Jeremy Clarkson and selective outrage

16 Mar 2015

It looks like once again, Jeremy Clarkson has found himself in self-inflicted hot water after he punched his own producer, apparently over some steak. I expect nothing less from a man who constantly finds himself under media fire for his remarks calling for all public sector workers to be shot (I know Clarkson did not say this with serious intentions in mind), or calling an Asian man crossing a bridge a “slope”. Now I thought we would all be united in understanding that if someone punched their boss, they would be fired promptly – but no, for reasons that are beyond me a petition to reinstate him has managed to garner over 700,000 signatures. I find myself in a state of despair over the fact that this petition managed to gain mass support in such a short space of time.

 

Many petitions on more important and life-changing topics such as climate change, the privatisation of our NHSm or on a plethora of other topics such as mental health and political corruption, cannot even hope to gain that amount of support over a series of months. Somehow, a fairly large section of British society see fit that the reinstatement of a man who punched his own boss in the face is more important than the other issues mentioned above. I already see myself sliding into misanthropy. Indeed, I looked at the comments section of the Clarkson petition to find comments such as “Jeremy is a bastion of light in a dark PC world.” One would think with such rhetoric being deployed that we are signing a petition to free some kind of freedom fighter or political prisoner. But alas, no, such high and mighty language is being used for Jeremy Clarkson’s reinstatement.  

 

We live in a world where political corruption is rife, where currently there is an insidious group rampaging across the Middle East beheading innocents, and where shadowy deals such as TTIP attempt to dismantle many institutions that we hold dear in the relentless march for profit. However, I have never seen mass outrage on these subjects from the general public, instead I see people rallying behind a man who is very clearly in the wrong, because he is funny on a programme about cars.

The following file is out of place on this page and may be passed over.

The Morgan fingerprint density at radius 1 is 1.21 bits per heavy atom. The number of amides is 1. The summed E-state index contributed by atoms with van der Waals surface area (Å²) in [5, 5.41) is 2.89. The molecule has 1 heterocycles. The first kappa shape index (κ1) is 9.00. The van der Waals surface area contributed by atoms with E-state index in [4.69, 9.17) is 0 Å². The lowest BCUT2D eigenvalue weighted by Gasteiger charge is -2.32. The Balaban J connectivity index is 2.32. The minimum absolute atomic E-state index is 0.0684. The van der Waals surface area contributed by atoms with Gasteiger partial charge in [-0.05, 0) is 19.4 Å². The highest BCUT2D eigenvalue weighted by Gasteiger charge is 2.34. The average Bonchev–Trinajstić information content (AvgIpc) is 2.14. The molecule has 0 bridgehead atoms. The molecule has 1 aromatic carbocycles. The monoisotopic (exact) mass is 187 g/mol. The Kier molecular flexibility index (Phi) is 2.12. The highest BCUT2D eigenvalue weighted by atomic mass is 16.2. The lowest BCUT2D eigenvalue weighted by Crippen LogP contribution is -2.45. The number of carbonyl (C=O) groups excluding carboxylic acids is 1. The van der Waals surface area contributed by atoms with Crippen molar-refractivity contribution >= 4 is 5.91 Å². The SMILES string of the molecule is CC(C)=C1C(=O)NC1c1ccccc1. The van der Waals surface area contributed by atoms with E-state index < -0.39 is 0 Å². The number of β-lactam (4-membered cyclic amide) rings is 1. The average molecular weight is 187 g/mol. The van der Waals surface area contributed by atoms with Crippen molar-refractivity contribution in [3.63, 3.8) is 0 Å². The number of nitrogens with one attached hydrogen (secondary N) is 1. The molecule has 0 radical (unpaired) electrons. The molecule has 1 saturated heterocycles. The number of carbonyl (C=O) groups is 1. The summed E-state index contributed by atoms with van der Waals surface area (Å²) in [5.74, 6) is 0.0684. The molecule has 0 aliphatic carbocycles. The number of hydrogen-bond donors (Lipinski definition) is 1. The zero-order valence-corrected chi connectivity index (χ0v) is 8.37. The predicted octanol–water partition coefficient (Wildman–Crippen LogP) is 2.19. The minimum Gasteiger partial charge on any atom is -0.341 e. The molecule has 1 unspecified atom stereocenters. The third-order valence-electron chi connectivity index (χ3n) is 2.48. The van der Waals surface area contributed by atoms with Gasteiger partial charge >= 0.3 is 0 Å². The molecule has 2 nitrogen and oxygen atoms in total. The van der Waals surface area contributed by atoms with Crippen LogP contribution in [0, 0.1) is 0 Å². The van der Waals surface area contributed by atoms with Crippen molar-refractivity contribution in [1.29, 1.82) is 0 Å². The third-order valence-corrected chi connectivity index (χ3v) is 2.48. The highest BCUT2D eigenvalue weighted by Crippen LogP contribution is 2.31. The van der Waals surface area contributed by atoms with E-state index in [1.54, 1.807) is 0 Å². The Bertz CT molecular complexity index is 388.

Of course I am not insulting Top Gear’s loyal fan-base, I too enjoy watching it when I have the time, and was quite an avid viewer back in my A-Level years. Yet, even so I cannot find myself seething with rage or disgust at Jeremy Clarkson’s suspension. Somehow, many people have taken it as an assault on free speech from a ‘leftist’ broadcaster. No, Jeremy Clarkson has often sailed close to the edge with his comments, but that isn’t the reason for his suspension.

 

He punched his boss in the face, it’s that simple. It isn’t some insidious plot by the BBC to remove popular centre-right personalities in the name of some kind of glorious communist revolution. But many viewers have taken it as such, and it’s baffling.

 

This selective outrage on such a minor issue just goes to show how politically switched off we all are. On topics that actually have real and tragic human consequences, many of us just shrug and carry on with our lives without a care in the world for the rest of humanity. But once something happens to someone who entertains us, regardless of whether said person is in the right or wrong, many people rise up, frothing at the mouth with a fiery passion that I wish I could see deployed in other areas. I’m going to remain pessimistic on this issue, I still remember how many people I knew suddenly became obsessed with the ‘Royal Baby’, and many genuine issues simply had to take a back-seat. I can only hope that the BBC holds firm and doesn’t give in to the demands of this mob.

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